By Chris Kieffer/NEMS Daily Journal
TUPELO – The Tupelo Public School District will have a 3 percent reduction in spending this year, according to a draft of the district’s 2012-13 budget presented on Tuesday.
The district will not approve its budget until Aug. 14, but on Tuesday it held a public hearing to present a draft of that document. It could lead to a tax decrease.
The budget calls for the district to spend $82,525,076, or about $2.7 million, less than what it spent during the past year. That total does not include $11.3 million that will be transferred between different funds and $535,000 it will spend on the Hancock Learning Foundation – apartments the district owns. Counting that money, expenses total $94.4 million.
Total revenue is $75.35 million, not counting the inter-fund transfers and Learning Foundation. With that, net revenue is $87.2 million.
The reason the district will spend more than it earns is that it will spend some of the money in its savings, Finance Director Linda Pannel said. With that, the district still anticipates ending the year with at least $14 million in its fund balance.
Savings from last year include about $1.8 million less on construction/facilities acquisition than it did a year ago when it was able to obtain a low-interest $2 million loan to spend on construction. That loan was available through the stimulus program.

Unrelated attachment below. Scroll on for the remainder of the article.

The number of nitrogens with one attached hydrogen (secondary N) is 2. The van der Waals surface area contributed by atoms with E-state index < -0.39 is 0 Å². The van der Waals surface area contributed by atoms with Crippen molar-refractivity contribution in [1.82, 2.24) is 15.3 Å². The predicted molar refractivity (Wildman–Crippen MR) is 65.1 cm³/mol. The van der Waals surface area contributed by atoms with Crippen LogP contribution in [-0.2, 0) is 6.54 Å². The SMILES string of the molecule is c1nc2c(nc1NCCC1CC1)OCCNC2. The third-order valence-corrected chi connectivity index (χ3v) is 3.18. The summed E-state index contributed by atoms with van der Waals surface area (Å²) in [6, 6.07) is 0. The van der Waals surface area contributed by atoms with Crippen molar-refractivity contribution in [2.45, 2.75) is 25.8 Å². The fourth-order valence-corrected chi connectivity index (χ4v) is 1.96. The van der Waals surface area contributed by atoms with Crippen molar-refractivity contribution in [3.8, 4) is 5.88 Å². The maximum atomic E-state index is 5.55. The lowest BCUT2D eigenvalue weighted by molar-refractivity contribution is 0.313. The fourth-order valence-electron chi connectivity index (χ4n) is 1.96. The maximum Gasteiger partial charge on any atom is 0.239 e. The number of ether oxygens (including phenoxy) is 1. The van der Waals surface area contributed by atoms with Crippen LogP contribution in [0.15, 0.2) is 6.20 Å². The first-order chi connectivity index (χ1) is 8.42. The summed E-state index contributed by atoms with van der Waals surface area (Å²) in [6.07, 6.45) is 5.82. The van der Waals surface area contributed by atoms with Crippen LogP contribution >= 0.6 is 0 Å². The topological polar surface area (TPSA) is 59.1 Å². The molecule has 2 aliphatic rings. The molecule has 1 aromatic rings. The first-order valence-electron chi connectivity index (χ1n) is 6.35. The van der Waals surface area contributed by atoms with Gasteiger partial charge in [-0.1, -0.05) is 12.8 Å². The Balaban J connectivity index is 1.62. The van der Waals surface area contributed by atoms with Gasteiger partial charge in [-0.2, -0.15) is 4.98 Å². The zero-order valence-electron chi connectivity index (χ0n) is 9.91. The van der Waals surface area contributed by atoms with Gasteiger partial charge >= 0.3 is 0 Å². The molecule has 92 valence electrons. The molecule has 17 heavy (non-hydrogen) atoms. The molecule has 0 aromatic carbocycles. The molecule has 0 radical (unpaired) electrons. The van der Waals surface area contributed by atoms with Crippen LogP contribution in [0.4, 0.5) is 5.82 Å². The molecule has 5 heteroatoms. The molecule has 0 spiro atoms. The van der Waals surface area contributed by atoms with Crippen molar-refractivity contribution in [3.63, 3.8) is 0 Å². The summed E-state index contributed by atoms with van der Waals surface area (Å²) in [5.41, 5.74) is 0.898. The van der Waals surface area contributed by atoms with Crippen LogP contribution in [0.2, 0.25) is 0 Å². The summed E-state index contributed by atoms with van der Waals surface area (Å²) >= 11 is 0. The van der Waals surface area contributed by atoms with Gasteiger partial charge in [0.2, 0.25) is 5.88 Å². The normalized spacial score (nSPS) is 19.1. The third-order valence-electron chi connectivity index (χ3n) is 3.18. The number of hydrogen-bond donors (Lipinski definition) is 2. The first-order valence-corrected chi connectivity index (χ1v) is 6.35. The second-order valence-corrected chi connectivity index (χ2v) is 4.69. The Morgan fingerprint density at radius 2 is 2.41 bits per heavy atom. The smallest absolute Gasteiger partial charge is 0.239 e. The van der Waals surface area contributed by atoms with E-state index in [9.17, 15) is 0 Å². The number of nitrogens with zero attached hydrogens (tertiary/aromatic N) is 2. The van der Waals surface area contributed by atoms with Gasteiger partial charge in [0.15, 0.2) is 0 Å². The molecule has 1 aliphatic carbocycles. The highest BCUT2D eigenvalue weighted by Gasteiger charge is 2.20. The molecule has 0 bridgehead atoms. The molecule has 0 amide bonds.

The budget will be funded by $32.88 million from the state, $32.7 million from local taxes and $10 million from federal sources.
The district anticipates a reduction in its tax millage from 65.31 mills to 64.63. That amount ultimately will be set by the city’s taxing authority. The total would include 55 mills for operations and 9.63 for the district’s debt.
It will spend $51.98 million, or 63 percent of the total, on instruction. It would spend $9.48 million on operational services, $6.46 million on debt services, $3.92 million on non-instructional services and $3.3 million on school administration.
District initiatives include spending $695,044 on the department of curriculum and instruction, $1 million on the High School Advancement Academy, $1.66 million on the One-to-One laptop initiative and $351,000 on the summer curriculum writing project.